There was an interesting piece on the radio the other day about the degrees of interest in sport. One contributor said that the real fans go to the games to support their team and their club. I suppose in a similar way, one could say that the real Christians go to church. In my humble opinion, if there was ever a time a Christian should go to church, it is tonight. Tomorrow morning, our parish churches will be filled to bursting with people, many of them strangers, the Christmas and Easter contingent, eager to celebrate the Resurrection of Jesus. And yet, as I have said at Easter every single year of my priesthood, there can be no crown without the Cross. We cannot truly understand what happened on Easter morning, unless we have travelled the Way of the Cross, a journey we began with Our Lord on Holy Thursday evening. Yesterday, Good Friday, we commemorated Our Lord’s sacrifice on the Cross which saved us from our sins. Today we waited silently and patiently as Our Lord lay dead and cold in the tomb. But tonight, the Church celebrates the holiest of all the nights of the year, the night on which Our Lord Jesus Christ rose from the dead.
When you arrived here this evening everything was in darkness and gloom. And, if you happen to be part of that Christmas and Easter contingent, you will have wondered what on earth was going on. The darkness and gloom brought home to us that Christ was dead and buried in the tomb. The liturgy began with the lighting of the new Easter Fire, and from that fire the great Easter candle was lit, which symbolises the Light of Christ in our midst. Later on, I will bless the new water for Easter which will remind us of our Baptism as we are sprinkled with it. We will also have the privilege of witnessing the Reception into Full Communion with the Catholic Church and the Confirmation of Samantha Forson who is a friend of the Community and has worshipped with us for some time. Bishop Egan has granted me the faculty to Receive and Confirm Samantha here tonight. And, like all of us, Samantha has undergone a conversion experience, a process which has led her to come home to the One, Holy, Catholic and Apostolic Church. Each one of us has our own story to tell, especially those of us who are converts to the Catholic Faith. And yet everyone’s conversion process and search for eternal truth involves turning away from darkness and turning towards the light. That ‘motif’, for lack of a better word, is very much mirrored in the liturgy tonight. There was that physical movement from the darkness and gloom we experienced outside, gradually being led by the Light of Christ into the splendour of what we now experience inside. This physical turning from darkness to light mirrors the conversion process.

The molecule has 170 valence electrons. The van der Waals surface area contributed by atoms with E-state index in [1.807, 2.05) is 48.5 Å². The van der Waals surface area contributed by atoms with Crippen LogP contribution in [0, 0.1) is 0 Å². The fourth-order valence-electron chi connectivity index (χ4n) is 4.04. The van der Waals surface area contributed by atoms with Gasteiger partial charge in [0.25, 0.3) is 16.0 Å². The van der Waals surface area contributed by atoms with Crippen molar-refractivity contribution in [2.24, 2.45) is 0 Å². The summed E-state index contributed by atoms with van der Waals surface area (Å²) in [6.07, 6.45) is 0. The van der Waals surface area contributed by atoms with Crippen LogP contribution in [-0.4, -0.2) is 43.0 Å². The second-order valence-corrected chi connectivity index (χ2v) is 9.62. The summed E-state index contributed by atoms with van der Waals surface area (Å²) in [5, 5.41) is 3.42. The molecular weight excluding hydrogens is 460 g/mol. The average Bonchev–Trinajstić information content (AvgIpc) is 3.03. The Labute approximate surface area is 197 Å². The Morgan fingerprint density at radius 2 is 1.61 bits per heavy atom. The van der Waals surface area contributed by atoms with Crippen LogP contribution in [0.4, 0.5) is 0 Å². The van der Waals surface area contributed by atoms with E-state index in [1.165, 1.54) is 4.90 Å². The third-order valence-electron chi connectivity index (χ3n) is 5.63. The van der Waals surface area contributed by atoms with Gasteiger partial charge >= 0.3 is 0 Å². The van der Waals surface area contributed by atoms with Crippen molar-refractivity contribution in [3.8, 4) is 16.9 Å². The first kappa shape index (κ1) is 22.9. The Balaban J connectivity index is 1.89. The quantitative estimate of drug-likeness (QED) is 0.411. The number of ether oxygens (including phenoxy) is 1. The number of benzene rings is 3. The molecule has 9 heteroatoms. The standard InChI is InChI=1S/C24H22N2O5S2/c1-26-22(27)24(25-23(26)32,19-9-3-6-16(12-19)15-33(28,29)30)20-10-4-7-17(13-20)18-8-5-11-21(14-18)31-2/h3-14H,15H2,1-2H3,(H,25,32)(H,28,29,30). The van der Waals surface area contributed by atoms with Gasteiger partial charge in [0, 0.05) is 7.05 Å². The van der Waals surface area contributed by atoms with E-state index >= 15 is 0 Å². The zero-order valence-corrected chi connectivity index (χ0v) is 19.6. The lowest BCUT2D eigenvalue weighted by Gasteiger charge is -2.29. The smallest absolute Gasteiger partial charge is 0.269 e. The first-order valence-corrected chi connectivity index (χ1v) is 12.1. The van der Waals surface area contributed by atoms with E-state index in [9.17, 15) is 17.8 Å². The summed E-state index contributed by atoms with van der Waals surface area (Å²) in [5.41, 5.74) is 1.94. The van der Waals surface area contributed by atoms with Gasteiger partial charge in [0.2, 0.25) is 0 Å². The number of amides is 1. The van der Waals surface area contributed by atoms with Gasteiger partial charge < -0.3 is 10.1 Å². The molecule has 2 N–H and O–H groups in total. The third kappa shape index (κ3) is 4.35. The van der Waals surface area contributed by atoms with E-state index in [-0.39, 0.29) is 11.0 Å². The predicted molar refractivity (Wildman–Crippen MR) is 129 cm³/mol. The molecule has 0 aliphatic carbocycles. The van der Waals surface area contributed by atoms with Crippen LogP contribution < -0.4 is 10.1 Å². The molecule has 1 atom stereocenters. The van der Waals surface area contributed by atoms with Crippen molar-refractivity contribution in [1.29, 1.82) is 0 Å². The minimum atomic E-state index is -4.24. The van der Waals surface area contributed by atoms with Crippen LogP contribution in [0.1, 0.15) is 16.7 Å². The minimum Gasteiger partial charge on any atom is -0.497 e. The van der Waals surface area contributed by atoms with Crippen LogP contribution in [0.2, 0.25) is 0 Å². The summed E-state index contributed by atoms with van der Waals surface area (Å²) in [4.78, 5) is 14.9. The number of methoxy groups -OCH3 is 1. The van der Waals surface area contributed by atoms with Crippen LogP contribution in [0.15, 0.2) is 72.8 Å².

If we listened carefully to the first reading during the Vigil, we heard that in the beginning all was in darkness and that the Spirit of God hovered over the waters. The darkness and the waters were the two elements present at the very beginning of history. They are signs of death and they are signs of sin. It was out of darkness that God made His first point of creation; the first element in the created order was light. And the second element from which all the rest of material creation came was the order that came from the chaos of the water. The two things that life requires more than anything else are light and water, and these are the two elements which play a pivotal role at the very beginning of creation. These elements are reflected in our liturgy tonight.
The great Easter candle which stands before us symbolises the Light of Christ in our world. If we were witnessing a baptism tonight the candle would be plunged into the font to bless that water, in order for it to bring forth new life, the new life which is ours in Baptism. In the Epistle, Saint Paul told us that all who are baptized into Christ are baptized into His death and into His Resurrection. As candidates for baptism, we enter willingly into the water, to be buried with Christ, and then we rise with Him to new and everlasting life.